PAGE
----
How Best to Bury Christianity? by Robert Conner

Here are some brute facts. There are twenty-seven documents in the New Testament. Twenty-one are letters, but only seven are generally regarded as authentic—the rest are either forgeries or misattributed. The four gospels are anonymous—in no case does the writer name himself. There is near universal agreement that the gospels were written decades to a half-century or more after the events they purport to relate and almost certainly contain no direct eyewitness testimony. No original of any New Testament document is known to exist. Although the exact dating of the earliest running-text copies of the gospels still extant is a matter of dispute, they date from no earlier than 150 to 200 years after the life of Jesus.
The word count of the Nestle-Aland Novum Testamentum Graecae, the most used scholar's edition of the Greek New Testament, is a bit over 138,000 words, about the length of a fantasy novel. Christians have been fighting over the meaning of these words for the better part of two millennia—until a few hundred years ago, they often tortured and murdered one another over their differences of opinion. By some estimates there are 40,000 Christian sects worldwide, nearly all having split after a squabble about the meaning of the words of Christianity's founding documents. After centuries of study, scholars are still divided over how much, if any, of the gospel stories is history and over what Jesus the Teacher supposedly taught.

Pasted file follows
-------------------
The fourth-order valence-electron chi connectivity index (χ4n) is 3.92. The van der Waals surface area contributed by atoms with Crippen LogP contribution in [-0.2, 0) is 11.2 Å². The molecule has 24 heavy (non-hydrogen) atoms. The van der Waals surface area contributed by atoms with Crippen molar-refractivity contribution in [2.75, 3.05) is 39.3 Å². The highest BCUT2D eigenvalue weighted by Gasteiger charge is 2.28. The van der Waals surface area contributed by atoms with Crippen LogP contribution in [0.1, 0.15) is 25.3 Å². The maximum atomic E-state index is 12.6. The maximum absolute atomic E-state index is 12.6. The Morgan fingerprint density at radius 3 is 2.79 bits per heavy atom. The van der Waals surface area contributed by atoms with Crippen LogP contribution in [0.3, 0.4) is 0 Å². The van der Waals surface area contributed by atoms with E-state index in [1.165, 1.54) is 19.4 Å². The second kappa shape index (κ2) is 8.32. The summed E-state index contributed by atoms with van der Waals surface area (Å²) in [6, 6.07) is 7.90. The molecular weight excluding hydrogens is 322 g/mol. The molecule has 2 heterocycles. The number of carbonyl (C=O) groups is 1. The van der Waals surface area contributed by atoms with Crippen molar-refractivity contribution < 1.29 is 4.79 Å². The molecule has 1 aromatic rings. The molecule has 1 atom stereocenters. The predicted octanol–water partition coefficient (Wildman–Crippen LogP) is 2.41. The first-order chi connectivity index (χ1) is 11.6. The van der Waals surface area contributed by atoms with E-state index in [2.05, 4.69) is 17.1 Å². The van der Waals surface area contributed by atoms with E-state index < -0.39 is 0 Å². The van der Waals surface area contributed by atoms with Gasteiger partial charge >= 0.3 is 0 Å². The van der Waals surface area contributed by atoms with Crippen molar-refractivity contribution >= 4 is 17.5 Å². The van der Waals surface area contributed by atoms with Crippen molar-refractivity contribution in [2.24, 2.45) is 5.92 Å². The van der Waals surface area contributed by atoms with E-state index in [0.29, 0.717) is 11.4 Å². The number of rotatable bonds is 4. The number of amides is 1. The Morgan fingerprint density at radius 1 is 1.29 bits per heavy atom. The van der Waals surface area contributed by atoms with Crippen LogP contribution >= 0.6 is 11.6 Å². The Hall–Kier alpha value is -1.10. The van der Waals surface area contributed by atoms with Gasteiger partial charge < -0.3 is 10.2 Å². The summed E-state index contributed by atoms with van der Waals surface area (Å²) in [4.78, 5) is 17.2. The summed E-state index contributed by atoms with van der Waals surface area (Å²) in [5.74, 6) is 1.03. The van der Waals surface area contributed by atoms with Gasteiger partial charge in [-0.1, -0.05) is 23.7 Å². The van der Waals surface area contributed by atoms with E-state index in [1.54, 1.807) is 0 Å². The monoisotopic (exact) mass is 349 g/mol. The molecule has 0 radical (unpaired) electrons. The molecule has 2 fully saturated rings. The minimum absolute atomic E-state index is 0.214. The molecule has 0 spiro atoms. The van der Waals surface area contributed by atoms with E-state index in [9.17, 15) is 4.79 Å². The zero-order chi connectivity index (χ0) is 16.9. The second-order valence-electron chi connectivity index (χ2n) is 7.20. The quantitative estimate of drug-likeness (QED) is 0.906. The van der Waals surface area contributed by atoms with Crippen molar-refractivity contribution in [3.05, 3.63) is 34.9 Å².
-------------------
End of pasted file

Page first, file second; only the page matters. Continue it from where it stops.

Literally tens of thousands of books have been published that claim to explain the New Testament. By some estimates more than 5000 books on Christianity are released each year in the United States alone. Besides this avalanche, there are currently over twenty peer-reviewed print journals of religion in English as well, most published quarterly, several of which focus exclusively on early Christianity. In short, it is safe to say that the text of the New Testament is the most thoroughly debated set of documents in world history. The text of the New Testament has been subjected, interminably, generation after generation, to word-by-word analysis without the emergence of a consensus of opinion regarding the accuracy, the historicity, or in some cases even the meaning of nearly any of it.
Since 2006 I have extensively researched and published five books on various aspects of early Christianity. For whatever it's worth, here's my considered opinion: Christianity is ultimately folklore, loosely based on Hebrew folklore, which was based in turn on older strata of Middle Eastern folklore. Conclusion: it's folklore, and not just around the edges. Folklore all the way down. The scholarly disquisitions, Ph.D. dissertations, and learned books, burdened with footnotes and hundreds of references, are, in the final analysis, about belief based on folklore, fantastic stories about a pregnant virgin, heavenly visions, casting out devils, magically multiplying loaves and fishes, walking on water, a Son of Man coming on the clouds, and similar tripe, all stuff that would have been dismissed out of hand long ago if not for the fact that some two billion humans claim to (more or less) believe in (some version of) Christianity. Folklore. Stop for a moment and let the implications of that thought sink in.